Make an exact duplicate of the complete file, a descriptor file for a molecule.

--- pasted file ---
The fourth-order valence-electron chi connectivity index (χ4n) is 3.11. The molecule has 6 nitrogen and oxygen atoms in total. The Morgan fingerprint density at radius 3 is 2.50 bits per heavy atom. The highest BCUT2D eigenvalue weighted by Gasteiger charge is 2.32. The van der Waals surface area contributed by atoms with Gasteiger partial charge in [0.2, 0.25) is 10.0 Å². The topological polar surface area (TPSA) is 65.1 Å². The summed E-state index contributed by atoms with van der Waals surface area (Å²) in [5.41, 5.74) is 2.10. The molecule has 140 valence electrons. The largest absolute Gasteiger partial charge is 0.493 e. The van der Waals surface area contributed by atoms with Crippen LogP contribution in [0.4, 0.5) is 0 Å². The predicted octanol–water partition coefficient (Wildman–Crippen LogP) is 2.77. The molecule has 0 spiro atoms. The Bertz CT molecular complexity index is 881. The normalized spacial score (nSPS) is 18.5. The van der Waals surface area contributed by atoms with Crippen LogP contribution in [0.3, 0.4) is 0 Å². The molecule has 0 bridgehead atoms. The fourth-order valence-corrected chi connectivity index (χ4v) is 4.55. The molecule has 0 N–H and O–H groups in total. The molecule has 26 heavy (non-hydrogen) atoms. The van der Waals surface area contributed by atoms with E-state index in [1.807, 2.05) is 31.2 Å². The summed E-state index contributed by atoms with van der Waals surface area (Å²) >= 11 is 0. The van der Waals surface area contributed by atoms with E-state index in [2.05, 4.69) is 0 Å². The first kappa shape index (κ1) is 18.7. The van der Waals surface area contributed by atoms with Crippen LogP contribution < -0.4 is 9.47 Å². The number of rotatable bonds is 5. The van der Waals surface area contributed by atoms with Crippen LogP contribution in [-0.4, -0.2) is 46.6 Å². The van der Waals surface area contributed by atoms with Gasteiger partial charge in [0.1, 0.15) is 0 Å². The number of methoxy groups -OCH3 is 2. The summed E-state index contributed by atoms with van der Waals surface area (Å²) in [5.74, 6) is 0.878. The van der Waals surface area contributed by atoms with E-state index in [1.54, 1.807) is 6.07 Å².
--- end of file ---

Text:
The fourth-order valence-electron chi connectivity index (χ4n) is 3.11. The molecule has 6 nitrogen and oxygen atoms in total. The Morgan fingerprint density at radius 3 is 2.50 bits per heavy atom. The highest BCUT2D eigenvalue weighted by Gasteiger charge is 2.32. The van der Waals surface area contributed by atoms with Gasteiger partial charge in [0.2, 0.25) is 10.0 Å². The topological polar surface area (TPSA) is 65.1 Å². The summed E-state index contributed by atoms with van der Waals surface area (Å²) in [5.41, 5.74) is 2.10. The molecule has 140 valence electrons. The largest absolute Gasteiger partial charge is 0.493 e. The van der Waals surface area contributed by atoms with Crippen LogP contribution in [0.4, 0.5) is 0 Å². The predicted octanol–water partition coefficient (Wildman–Crippen LogP) is 2.77. The molecule has 0 spiro atoms. The Bertz CT molecular complexity index is 881. The normalized spacial score (nSPS) is 18.5. The van der Waals surface area contributed by atoms with Crippen LogP contribution in [0.3, 0.4) is 0 Å². The molecule has 0 bridgehead atoms. The fourth-order valence-corrected chi connectivity index (χ4v) is 4.55. The molecule has 0 N–H and O–H groups in total. The molecule has 26 heavy (non-hydrogen) atoms. The van der Waals surface area contributed by atoms with E-state index in [1.807, 2.05) is 31.2 Å². The summed E-state index contributed by atoms with van der Waals surface area (Å²) >= 11 is 0. The van der Waals surface area contributed by atoms with E-state index in [2.05, 4.69) is 0 Å². The first kappa shape index (κ1) is 18.7. The van der Waals surface area contributed by atoms with Crippen LogP contribution < -0.4 is 9.47 Å². The number of rotatable bonds is 5. The van der Waals surface area contributed by atoms with Crippen LogP contribution in [-0.4, -0.2) is 46.6 Å². The van der Waals surface area contributed by atoms with Gasteiger partial charge in [0.1, 0.15) is 0 Å². The number of methoxy groups -OCH3 is 2. The summed E-state index contributed by atoms with van der Waals surface area (Å²) in [5.74, 6) is 0.878. The van der Waals surface area contributed by atoms with E-state index in [1.54, 1.807) is 6.07 Å².